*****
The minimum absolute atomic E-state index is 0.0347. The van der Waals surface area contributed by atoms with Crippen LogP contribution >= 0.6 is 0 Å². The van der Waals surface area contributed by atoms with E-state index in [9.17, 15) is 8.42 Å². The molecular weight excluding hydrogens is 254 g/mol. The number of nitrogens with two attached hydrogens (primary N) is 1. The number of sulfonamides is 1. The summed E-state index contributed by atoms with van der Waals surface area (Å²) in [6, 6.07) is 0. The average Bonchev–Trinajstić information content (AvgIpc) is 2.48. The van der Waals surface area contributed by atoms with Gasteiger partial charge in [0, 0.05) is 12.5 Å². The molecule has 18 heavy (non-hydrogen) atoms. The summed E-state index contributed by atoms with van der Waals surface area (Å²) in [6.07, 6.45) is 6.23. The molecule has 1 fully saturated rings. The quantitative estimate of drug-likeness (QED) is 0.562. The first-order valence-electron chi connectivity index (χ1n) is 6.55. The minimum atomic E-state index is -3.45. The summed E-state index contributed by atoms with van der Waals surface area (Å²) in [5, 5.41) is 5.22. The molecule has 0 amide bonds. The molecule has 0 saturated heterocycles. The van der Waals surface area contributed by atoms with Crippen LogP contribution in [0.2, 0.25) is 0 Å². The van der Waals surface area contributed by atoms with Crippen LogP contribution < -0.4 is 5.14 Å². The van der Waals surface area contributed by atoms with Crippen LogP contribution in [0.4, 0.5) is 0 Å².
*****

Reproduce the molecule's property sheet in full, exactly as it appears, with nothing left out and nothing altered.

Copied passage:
The minimum absolute atomic E-state index is 0.0347. The van der Waals surface area contributed by atoms with Crippen LogP contribution >= 0.6 is 0 Å². The van der Waals surface area contributed by atoms with E-state index in [9.17, 15) is 8.42 Å². The molecular weight excluding hydrogens is 254 g/mol. The number of nitrogens with two attached hydrogens (primary N) is 1. The number of sulfonamides is 1. The summed E-state index contributed by atoms with van der Waals surface area (Å²) in [6, 6.07) is 0. The average Bonchev–Trinajstić information content (AvgIpc) is 2.48. The van der Waals surface area contributed by atoms with Gasteiger partial charge in [0, 0.05) is 12.5 Å². The molecule has 18 heavy (non-hydrogen) atoms. The summed E-state index contributed by atoms with van der Waals surface area (Å²) in [6.07, 6.45) is 6.23. The molecule has 1 fully saturated rings. The quantitative estimate of drug-likeness (QED) is 0.562. The first-order valence-electron chi connectivity index (χ1n) is 6.55. The minimum atomic E-state index is -3.45. The summed E-state index contributed by atoms with van der Waals surface area (Å²) in [5, 5.41) is 5.22. The molecule has 0 amide bonds. The molecule has 0 saturated heterocycles. The van der Waals surface area contributed by atoms with Crippen LogP contribution in [0.2, 0.25) is 0 Å². The van der Waals surface area contributed by atoms with Crippen LogP contribution < -0.4 is 5.14 Å². The van der Waals surface area contributed by atoms with Crippen LogP contribution in [0.4, 0.5) is 0 Å².